Although this did pack a punch in the last 30 pages or so, I would not compare it to either of those books. I didn’t feel that exhilaration you get from a thriller. I wasn’t gasping or shocked. I was absolutely intrigued by what the hell happened to Mia.

And! I actually liked Mia! I feel like it’s been a minute since I liked a main character. Amnesia Mia was all kinds of empowered and her inner monologue was relatable. And thennnn–bitches.be.crazy.

I liked the book. I enjoyed the twist to the story in the end. I would certainly pick up another book by Shalani too. It was a good one.

and as happens when you read a good book, I jumped right into my next read.

Happy to feel back on track.

Rapid Fire Review: Weekend Reads

I managed to read two books this weekend. Well, technically I finished up the second this morning but it still counts.

Let’s get the more disappointing one out of the way.

Note: These reviews are 100% my opinion and may contain spoilers. 

The Girls by Emma Cline

I have seen this book everywhere. At local book stores, in ads online, on booktube; everywhere. I heard it was chilling and interesting and all those buzz words that make you want to grab it up. It has a cool looking cover that suggests the story inside takes place in the 60;s. The blurbs! OMG. They were fantastic. They also leave me to believe we were reading different books.

Personally, I have always found the whole Manson Camp story fascinating. The fact that decades later he still maintains his innocence in the whole thing. The fact that the women involved were so devoted to him. I watched that fantastic show Aquarius and loved every episode (and that dude that played Charlie was perfectly cast). So, the fact that this story used that as a jumping off point intrigued me.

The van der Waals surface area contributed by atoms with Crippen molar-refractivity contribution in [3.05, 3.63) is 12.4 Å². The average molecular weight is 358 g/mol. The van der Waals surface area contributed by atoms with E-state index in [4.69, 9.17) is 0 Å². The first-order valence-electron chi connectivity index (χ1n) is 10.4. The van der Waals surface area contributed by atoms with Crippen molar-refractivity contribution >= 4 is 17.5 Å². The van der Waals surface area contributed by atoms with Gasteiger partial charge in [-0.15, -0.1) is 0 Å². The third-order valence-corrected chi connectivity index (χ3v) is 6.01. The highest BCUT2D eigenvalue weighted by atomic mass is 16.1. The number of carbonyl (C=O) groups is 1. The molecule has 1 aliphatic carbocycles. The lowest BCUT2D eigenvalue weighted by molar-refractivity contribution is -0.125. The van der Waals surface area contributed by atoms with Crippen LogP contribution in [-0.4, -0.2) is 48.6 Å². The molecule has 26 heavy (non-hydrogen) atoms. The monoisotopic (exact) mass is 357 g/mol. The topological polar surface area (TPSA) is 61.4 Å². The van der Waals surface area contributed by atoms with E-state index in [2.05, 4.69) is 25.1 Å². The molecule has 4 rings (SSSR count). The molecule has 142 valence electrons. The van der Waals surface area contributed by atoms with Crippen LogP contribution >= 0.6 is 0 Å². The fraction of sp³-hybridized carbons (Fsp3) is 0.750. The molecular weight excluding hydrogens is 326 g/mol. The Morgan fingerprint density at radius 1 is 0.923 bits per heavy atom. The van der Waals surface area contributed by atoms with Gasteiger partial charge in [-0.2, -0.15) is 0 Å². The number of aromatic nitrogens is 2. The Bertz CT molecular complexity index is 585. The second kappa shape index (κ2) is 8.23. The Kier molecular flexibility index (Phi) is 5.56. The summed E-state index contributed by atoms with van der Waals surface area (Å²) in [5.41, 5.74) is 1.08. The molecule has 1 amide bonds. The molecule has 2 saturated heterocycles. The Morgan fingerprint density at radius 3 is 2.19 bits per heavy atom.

And it stopped there. Now, I read the whole thing. I found myself determined to finish it because surely it had to get better.

I didn’t hate it. Here’s why: Emma Cline is a beautiful writer. I mean, straight up haunting and flowy and borderline conversational. That redeemed the not so interesting story.

I kind of hated Evie. She was annoying. BUT! She is also 14 when the story opens so she should be annoying. Her mother was even worse. UGH! The girls that were in the camp itself were varying degrees of the mean girls in high school. Just grimy and eventually psychotic mean girls.

Russell was gross and skeevy and did not come across as charismatic at all. If he was some kind of ringleader here, shouldn’t he have a little charisma. I mean, Evie talks about him just willing people to give him things but he never felt like that kind of character.

The whole Evie and Suzanne friendship, worship, love thing just..how do I explain it? I didn’t hate it and it felt like the devotion you have to people who show you attention when you are young (hell, sometimes even as adults). I also didn’t love it, it felt contrived and obvious. Like that moment in a movie when they have two girls kiss for no apparent reason.

The entire book felt like something should be happening and then it would shift to a new part of the story which was so very aggravating. It’s told in a past and present Evie perspective so it swip swaps THE WHOLE TIME.